Foreign English teachers are in high demand in China and therefore tend to receive very generous salaries for their work. Schools in most cities provide free accommodation and cover utilities, making it possible to save a large proportion of your monthly wage. Of course, saving money isn’t the main priority for most people who teach in China; exploring, taking part in cultural activities and eating out are all things that make the experience unique and memorable. However, if you’re hoping to put some money aside for holidays or your return home, you might want to save some of your hard-earned RMB.
Here are some simple ways to save money in China, while also making the most of your experience:
Eat, Drink and Shop Like a Local
Arriving somewhere as culturally different as China for the first time can be quite a shock to most. The completely different habits, way of life and diet cause even the most resilient of foreigners to give in to a western lifestyle. This is particularly tempting in larger cities like Beijing, Shanghai and Shenzhen, where western style restaurants, shopping malls and bars aren’t hard to find. No matter which Chinese city you find yourself working in, your English teacher salary will allow you to live a comfortable lifestyle. However, western luxuries come at western prices, and these are less affordable on even a generous Chinese wage.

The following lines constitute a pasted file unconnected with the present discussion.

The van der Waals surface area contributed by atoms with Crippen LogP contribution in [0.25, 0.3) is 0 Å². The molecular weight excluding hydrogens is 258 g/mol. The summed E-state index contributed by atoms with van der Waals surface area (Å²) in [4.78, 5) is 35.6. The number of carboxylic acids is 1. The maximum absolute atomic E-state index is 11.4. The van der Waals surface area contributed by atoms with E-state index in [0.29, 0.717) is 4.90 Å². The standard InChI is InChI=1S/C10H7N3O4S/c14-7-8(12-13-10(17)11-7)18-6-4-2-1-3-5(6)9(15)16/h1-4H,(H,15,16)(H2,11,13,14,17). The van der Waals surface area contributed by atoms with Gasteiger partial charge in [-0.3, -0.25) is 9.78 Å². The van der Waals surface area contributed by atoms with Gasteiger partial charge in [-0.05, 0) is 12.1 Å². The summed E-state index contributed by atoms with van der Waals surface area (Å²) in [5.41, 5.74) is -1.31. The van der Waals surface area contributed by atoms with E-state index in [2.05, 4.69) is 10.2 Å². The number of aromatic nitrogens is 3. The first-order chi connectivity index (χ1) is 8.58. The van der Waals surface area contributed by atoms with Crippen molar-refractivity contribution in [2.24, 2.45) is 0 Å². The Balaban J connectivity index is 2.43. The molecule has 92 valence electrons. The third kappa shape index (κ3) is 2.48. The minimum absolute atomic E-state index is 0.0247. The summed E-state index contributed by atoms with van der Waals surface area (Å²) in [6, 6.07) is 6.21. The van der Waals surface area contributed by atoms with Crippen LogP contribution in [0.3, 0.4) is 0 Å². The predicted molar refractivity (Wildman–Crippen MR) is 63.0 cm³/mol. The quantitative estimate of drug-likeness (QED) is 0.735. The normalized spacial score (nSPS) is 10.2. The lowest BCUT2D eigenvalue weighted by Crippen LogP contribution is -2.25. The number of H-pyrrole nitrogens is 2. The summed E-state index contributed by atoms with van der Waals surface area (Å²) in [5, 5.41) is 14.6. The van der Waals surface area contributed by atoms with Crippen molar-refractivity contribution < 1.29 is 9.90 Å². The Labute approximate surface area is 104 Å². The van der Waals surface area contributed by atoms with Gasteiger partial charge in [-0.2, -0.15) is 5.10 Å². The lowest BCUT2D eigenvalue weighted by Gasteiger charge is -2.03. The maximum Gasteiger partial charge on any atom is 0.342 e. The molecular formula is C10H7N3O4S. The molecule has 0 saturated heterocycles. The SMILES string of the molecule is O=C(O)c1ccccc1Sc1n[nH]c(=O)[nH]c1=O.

So, if you wish to keep costs to a minimum you should avoid eating in western restaurants, drinking at western coffee shops or bars, and shopping in western malls. Instead, try to live like a local; eat Chinese food at local family run restaurants, drink beer instead of spirits, tea instead of coffee, and do your shopping at markets or independent shops. If you know you will miss certain western products, try and take them from home where possible. For example, if you enjoy cooking, consider taking some sachet sauces from home to combine with fresh ingredients from your local supermarket. This is a cheap and easy way to eat a satisfying western meal that won’t break the bank!
Similarly, China doesn’t really have a drinking culture as we do in the West. Therefore, alcohol, particularly foreign spirits and wine, tends to be quite expensive. If you want to enjoy a drink without spending too much, consider doing it the Chinese way; drink beer, wine or even baijiu while you eat.
Travel the Local Way